We noticed you're browsing in private or incognito mode.

To continue reading this article, please exit incognito mode or log in.

Not an Insider? Subscribe now for unlimited access to online articles.

Emerging Technology from the arXiv

A View from Emerging Technology from the arXiv

Mashups Reveal World's Top Scientific Cities

Combining citation data with Google Maps reveals the cities where science prospers, and those where it doesn’t.

  • March 18, 2011
There are numerous ways of evaluating the performance of individual scientists, their departments and the institutions they are part of. Most are based on the volume and quality of the research they produce.
Today, Lutz Bornmann at the Max Planck Society in Munich and Loet Leydesdorff at the University of Amsterdam put forward another method, this time for evaluating the scientific performance of cities.
Their approach is straightforward. They take the total number of papers cited by researchers from a particular city and then count how many of these appear in the top ten per cent of cited papers. By the law of averages, you’d expect ten per cent of these papers to appear in the top ten per cent.
“For example, if authors located in one city have published 10,000 papers, one would expect for statistical reasons that a thousand (that is, 10%) belong to the top10% most highly cited papers,” say Bornmann and Leydesdorff.
They then compare the expected number of top papers from a city with the actual number.
Finally, they plot the results on a map, showing cities that have more than expected highly cited papers in dark green and those with fewer than expected in red. The bigger the dots, the more papers that are involved.
Bornmann and Leydesdorff have done this for physics, chemistry and psychology papers that appeared on Scopus in 2008 with the citations up until February 2011. The screen shot above shows the physics papers map.
The results for physics indicate that the best performaners are London, Paris, Karlsruhe, Munich (and Garching), Pisa, and Rome. And the top result comes from London, which has more than three times more highly cited papers than expected (46 v 14.3).
The worst performer is Moscow which has only 21 highly cited papers compared to an expected value of 78.7. Bornmann and Leydesdorff also highlight the performance of Cambridge in the UK which merely matched expectations, producing 21 highly cited papers compared to the expected number of 21.7.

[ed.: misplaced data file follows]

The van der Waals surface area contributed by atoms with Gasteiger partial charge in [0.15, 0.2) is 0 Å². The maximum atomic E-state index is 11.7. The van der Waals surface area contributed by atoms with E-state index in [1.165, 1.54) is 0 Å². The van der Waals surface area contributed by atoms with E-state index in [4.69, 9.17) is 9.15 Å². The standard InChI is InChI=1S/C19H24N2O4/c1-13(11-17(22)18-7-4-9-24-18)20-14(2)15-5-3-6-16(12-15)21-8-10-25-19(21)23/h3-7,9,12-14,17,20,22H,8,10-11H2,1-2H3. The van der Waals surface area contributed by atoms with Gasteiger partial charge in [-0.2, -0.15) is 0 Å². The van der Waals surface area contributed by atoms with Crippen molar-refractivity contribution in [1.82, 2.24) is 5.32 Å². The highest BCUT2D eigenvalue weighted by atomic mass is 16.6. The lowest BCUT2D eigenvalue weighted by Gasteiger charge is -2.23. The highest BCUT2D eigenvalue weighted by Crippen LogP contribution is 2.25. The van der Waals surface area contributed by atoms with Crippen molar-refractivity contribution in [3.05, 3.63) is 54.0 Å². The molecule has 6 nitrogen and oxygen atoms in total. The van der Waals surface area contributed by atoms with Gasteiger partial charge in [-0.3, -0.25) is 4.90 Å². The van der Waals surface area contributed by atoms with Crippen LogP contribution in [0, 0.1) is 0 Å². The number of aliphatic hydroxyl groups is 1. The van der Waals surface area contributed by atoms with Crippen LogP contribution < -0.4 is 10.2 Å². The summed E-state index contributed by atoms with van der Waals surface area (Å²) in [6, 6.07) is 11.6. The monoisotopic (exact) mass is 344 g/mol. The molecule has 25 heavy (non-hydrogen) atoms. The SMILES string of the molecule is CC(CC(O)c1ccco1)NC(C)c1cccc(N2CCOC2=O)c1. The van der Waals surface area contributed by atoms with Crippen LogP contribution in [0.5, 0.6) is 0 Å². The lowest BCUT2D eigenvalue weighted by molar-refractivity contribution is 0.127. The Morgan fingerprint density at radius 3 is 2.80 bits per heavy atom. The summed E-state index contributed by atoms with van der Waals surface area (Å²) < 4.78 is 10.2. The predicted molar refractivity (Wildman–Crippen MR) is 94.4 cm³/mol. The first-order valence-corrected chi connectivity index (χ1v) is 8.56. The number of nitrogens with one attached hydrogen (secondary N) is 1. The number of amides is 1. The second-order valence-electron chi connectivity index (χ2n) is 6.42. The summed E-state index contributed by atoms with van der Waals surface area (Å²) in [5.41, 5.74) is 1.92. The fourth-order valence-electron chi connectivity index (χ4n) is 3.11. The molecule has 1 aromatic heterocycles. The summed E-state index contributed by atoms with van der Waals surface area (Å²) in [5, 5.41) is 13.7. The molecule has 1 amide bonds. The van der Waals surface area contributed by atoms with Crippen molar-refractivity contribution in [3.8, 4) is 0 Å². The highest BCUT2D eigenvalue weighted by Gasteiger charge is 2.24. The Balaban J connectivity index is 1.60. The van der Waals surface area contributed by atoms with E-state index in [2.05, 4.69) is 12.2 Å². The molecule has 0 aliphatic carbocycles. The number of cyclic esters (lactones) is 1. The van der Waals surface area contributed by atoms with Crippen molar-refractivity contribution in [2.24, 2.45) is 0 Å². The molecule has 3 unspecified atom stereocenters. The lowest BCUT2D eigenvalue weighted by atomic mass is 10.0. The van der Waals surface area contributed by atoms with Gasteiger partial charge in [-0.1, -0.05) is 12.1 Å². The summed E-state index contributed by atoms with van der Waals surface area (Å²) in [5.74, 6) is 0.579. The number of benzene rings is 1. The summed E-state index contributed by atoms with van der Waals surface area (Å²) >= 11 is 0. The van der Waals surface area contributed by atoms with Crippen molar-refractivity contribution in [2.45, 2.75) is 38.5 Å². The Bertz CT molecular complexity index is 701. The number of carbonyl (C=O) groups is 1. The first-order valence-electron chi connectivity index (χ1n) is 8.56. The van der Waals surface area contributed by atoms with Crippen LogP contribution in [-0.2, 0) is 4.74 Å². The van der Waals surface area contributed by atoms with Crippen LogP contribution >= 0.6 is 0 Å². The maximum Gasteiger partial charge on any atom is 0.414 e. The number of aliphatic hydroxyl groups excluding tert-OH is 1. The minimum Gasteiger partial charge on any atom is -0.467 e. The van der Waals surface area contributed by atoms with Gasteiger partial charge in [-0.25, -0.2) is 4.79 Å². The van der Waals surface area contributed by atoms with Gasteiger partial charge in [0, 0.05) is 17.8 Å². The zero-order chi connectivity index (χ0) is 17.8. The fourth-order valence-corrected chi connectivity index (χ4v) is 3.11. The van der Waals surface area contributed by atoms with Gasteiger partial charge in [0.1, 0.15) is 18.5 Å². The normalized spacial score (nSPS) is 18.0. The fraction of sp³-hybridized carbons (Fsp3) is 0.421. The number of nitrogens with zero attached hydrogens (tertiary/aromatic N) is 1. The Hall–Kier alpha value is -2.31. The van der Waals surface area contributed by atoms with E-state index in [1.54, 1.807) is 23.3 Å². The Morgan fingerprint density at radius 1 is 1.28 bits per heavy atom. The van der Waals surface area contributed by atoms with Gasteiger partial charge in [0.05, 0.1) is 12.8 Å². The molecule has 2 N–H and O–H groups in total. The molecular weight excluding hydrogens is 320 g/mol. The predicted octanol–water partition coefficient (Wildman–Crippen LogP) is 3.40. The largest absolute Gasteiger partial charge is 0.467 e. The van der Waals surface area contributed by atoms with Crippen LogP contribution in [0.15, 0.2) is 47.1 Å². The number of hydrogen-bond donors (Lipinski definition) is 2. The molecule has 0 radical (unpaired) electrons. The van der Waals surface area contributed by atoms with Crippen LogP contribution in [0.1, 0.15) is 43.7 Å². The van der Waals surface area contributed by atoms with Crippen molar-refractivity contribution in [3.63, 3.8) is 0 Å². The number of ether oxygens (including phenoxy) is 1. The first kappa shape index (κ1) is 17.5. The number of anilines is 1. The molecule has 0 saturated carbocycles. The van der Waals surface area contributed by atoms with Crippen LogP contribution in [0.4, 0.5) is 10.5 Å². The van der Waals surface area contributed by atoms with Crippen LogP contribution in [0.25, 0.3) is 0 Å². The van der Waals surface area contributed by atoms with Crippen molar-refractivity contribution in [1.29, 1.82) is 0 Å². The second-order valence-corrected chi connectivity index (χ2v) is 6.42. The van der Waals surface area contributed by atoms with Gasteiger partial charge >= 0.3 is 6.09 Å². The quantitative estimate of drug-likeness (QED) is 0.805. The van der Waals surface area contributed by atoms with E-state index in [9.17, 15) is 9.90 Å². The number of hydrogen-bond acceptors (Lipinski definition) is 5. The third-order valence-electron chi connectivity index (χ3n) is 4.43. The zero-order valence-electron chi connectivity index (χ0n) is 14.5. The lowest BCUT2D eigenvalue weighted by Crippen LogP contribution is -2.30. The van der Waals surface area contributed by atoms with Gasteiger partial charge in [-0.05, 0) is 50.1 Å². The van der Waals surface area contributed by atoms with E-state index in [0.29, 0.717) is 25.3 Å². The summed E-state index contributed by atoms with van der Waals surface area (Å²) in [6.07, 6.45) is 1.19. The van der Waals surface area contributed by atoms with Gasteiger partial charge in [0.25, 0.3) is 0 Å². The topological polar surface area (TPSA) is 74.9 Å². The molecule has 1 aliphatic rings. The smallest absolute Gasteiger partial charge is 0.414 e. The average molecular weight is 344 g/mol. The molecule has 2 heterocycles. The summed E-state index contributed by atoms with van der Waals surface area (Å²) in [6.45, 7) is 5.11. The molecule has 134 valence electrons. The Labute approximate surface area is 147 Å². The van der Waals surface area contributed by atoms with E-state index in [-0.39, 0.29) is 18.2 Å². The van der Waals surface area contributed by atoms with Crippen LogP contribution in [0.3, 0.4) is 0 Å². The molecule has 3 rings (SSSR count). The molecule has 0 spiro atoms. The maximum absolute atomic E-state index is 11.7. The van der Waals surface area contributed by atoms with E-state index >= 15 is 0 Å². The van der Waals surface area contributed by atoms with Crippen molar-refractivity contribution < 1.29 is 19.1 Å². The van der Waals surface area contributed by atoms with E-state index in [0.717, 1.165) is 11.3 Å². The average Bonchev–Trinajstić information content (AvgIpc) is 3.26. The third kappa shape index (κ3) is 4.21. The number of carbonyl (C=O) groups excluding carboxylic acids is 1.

Bornmann and Leydesdorff’s maps raise a number of questions. Not least of these is the performance of Cambridge, MA, home to two of the world’s top institutions in MIT and Harvard, which could reasonably be expected to feature strongly in the data. Yet, Cambridge, MA, does not appear at all.
They also discuss a number of other limitations such as the role of different authors, who may come from different disciplines and contributed vastly different amounts of work.
My guess is that this kind of mashup will be of much greater significance in Europe, particularly Germany, than in the US because there is considerable focus from funding agencies on geographical centres of excellence.
Whatever the merits of this approach, performance measures are part of the landscape for working scientists. And visualisation techniques like these mashups can help to present the data in easily digestible ways. Expect to see more of them.
Ref: arxiv.org/abs/1103.3216: Which Cities Produce Worldwide More Excellent Papers Than Can Be Expected? A New Mapping Approach—Using Google Maps—Based On Statistical Significance Testing
You can now follow The Physics arXiv Blog on Twitter

Blockchain is changing how the world does business, whether you’re ready or not. Learn from the experts at Business of Blockchain 2019.

Register now
Want more award-winning journalism? Subscribe to Insider Plus.
  • Insider Plus {! insider.prices.plus !}*

    {! insider.display.menuOptionsLabel !}

    Everything included in Insider Basic, plus the digital magazine, extensive archive, ad-free web experience, and discounts to partner offerings and MIT Technology Review events.

    See details+

    Print + Digital Magazine (6 bi-monthly issues)

    Unlimited online access including all articles, multimedia, and more

    The Download newsletter with top tech stories delivered daily to your inbox

    Technology Review PDF magazine archive, including articles, images, and covers dating back to 1899

    10% Discount to MIT Technology Review events and MIT Press

    Ad-free website experience

You've read of three free articles this month. for unlimited online access. You've read of three free articles this month. for unlimited online access. This is your last free article this month. for unlimited online access. You've read all your free articles this month. for unlimited online access. You've read of three free articles this month. for more, or for unlimited online access. for two more free articles, or for unlimited online access.